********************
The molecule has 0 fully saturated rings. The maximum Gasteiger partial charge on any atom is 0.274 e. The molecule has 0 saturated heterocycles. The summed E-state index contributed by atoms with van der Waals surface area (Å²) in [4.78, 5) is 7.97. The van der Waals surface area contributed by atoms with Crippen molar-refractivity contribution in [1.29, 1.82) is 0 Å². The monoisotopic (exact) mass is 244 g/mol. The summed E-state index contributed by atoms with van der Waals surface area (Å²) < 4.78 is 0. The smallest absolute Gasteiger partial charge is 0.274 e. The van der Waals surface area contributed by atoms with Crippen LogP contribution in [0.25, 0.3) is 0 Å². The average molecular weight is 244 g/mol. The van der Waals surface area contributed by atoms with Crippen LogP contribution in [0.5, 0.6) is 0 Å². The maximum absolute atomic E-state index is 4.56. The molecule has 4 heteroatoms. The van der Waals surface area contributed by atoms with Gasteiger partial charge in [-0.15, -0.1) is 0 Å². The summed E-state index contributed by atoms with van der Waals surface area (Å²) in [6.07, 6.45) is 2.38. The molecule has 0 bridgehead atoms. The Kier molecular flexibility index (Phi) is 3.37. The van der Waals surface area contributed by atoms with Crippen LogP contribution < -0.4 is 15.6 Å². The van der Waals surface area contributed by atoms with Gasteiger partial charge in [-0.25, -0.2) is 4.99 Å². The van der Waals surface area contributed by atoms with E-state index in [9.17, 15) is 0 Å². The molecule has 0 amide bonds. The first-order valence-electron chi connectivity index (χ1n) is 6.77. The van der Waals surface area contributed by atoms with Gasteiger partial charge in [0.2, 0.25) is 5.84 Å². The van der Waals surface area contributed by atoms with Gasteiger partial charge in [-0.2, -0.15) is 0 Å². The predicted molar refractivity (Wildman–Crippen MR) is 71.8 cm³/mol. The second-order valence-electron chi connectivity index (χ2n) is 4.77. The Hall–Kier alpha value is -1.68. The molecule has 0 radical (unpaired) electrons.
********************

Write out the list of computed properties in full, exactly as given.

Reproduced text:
The molecule has 0 fully saturated rings. The maximum Gasteiger partial charge on any atom is 0.274 e. The molecule has 0 saturated heterocycles. The summed E-state index contributed by atoms with van der Waals surface area (Å²) in [4.78, 5) is 7.97. The van der Waals surface area contributed by atoms with Crippen molar-refractivity contribution in [1.29, 1.82) is 0 Å². The monoisotopic (exact) mass is 244 g/mol. The summed E-state index contributed by atoms with van der Waals surface area (Å²) < 4.78 is 0. The smallest absolute Gasteiger partial charge is 0.274 e. The van der Waals surface area contributed by atoms with Crippen LogP contribution in [0.25, 0.3) is 0 Å². The average molecular weight is 244 g/mol. The van der Waals surface area contributed by atoms with Crippen LogP contribution in [0.5, 0.6) is 0 Å². The maximum absolute atomic E-state index is 4.56. The molecule has 4 heteroatoms. The van der Waals surface area contributed by atoms with Gasteiger partial charge in [-0.15, -0.1) is 0 Å². The summed E-state index contributed by atoms with van der Waals surface area (Å²) in [6.07, 6.45) is 2.38. The molecule has 0 bridgehead atoms. The Kier molecular flexibility index (Phi) is 3.37. The van der Waals surface area contributed by atoms with Crippen LogP contribution < -0.4 is 15.6 Å². The van der Waals surface area contributed by atoms with Gasteiger partial charge in [-0.25, -0.2) is 4.99 Å². The van der Waals surface area contributed by atoms with E-state index in [9.17, 15) is 0 Å². The molecule has 0 amide bonds. The first-order valence-electron chi connectivity index (χ1n) is 6.77. The van der Waals surface area contributed by atoms with Gasteiger partial charge in [0.2, 0.25) is 5.84 Å². The van der Waals surface area contributed by atoms with Gasteiger partial charge in [-0.2, -0.15) is 0 Å². The predicted molar refractivity (Wildman–Crippen MR) is 71.8 cm³/mol. The second-order valence-electron chi connectivity index (χ2n) is 4.77. The Hall–Kier alpha value is -1.68. The molecule has 0 radical (unpaired) electrons.